Complimentary Metal Oxide Semiconductor. A semiconductor process technology for making chips. Most personal computer and consumer electronics chips are some variant of CMOS. Other semicondcutor technologies include BiCMOS and GaAs (Gallium Arsenide). CMOS is also used to refer a permanent 64 byte piece of CMOS RAM on IBM Personal Computer (PC) compatible computers that contains various parameters used by the PC BIOS, Basic Input Output System.
short for compressor decompressor. Usually a software or hardware component that compresses and/or decompresses audio or video data. A hardware codec is usually a silicon chip.
The legal right granted, as to an author, composer, playwright, or publisher, for exclusive publication, production, sale, or distribution of a literary, musical, dramatic, artistic, or electronically produced work. (Webster's II New Riverside Dictionary, The Riverside Publishing Company, 1984)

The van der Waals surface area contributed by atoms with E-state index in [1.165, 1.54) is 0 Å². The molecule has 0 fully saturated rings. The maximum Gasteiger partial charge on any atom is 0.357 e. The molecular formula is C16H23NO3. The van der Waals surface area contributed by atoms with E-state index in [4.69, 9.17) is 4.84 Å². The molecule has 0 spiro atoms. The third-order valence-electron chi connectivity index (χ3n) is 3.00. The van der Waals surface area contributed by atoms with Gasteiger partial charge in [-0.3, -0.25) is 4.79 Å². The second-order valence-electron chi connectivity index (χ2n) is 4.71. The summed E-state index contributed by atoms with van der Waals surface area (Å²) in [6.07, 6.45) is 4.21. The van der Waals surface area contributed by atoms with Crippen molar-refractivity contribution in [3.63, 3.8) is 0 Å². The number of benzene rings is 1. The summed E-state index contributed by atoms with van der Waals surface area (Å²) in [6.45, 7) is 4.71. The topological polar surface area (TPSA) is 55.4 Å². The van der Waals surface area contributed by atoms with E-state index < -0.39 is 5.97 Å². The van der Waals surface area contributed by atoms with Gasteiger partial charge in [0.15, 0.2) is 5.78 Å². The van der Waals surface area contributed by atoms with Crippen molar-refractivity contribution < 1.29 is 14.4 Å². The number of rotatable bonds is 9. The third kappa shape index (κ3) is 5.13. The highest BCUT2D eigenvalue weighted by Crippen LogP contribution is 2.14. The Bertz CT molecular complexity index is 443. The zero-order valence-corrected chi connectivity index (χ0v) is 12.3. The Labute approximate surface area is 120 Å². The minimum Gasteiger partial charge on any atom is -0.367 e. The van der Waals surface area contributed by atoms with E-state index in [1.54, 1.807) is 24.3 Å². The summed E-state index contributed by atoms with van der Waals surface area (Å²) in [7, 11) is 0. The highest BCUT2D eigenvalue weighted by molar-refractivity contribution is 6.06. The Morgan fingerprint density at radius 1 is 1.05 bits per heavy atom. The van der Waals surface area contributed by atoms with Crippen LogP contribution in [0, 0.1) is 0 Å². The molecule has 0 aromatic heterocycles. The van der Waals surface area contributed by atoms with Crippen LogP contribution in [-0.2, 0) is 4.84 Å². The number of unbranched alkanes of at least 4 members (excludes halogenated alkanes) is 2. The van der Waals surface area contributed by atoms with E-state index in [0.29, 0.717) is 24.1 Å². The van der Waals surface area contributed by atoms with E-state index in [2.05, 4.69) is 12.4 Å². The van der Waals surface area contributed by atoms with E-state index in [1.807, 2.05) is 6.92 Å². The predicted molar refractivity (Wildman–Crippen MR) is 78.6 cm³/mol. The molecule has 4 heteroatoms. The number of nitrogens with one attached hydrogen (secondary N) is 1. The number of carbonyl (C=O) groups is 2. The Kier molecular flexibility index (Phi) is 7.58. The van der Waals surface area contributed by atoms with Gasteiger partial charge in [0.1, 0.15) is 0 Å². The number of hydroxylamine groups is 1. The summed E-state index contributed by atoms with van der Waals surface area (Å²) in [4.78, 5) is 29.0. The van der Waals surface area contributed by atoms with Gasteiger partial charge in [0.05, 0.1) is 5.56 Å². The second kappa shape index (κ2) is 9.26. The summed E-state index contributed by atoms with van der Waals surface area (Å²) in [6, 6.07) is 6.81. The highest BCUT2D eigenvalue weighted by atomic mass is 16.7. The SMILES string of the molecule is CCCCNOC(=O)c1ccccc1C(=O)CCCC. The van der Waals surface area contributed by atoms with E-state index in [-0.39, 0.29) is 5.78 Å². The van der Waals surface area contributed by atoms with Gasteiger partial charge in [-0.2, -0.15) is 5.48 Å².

Microsoft's code name for its up-coming (March 30, 2002) release of Windows Media Technologies.
Content Scrambling System. This is an encryption system used by DVD movies. Also, see DeCSS.
Discrete Cosine Transform. Mathematical transform used in digital video compression. Used in JPEG, MPEG-1, MPEG-2, H.261, H.263, H.263+, and DV digital video compression.
A program that can decrypt CSS (Content Scrambling System) encrypted material, specifically DVD movies.
de facto
by fact.
de jure
by law.
Device Driver
A software component that handles direct interaction with a piece of hardware.
Microsoft software component for handling and displaying digital video, including AVI, MPEG, and QuickTime, for Windows 95 and Windows NT 4.0. Intended to replace Video for Windows. Originally codenamed Quartz, then released as ActiveMovie. Now DirectShow.
Dynamic Link Library. A type of software library in Microsoft Windows.
Dolby Digital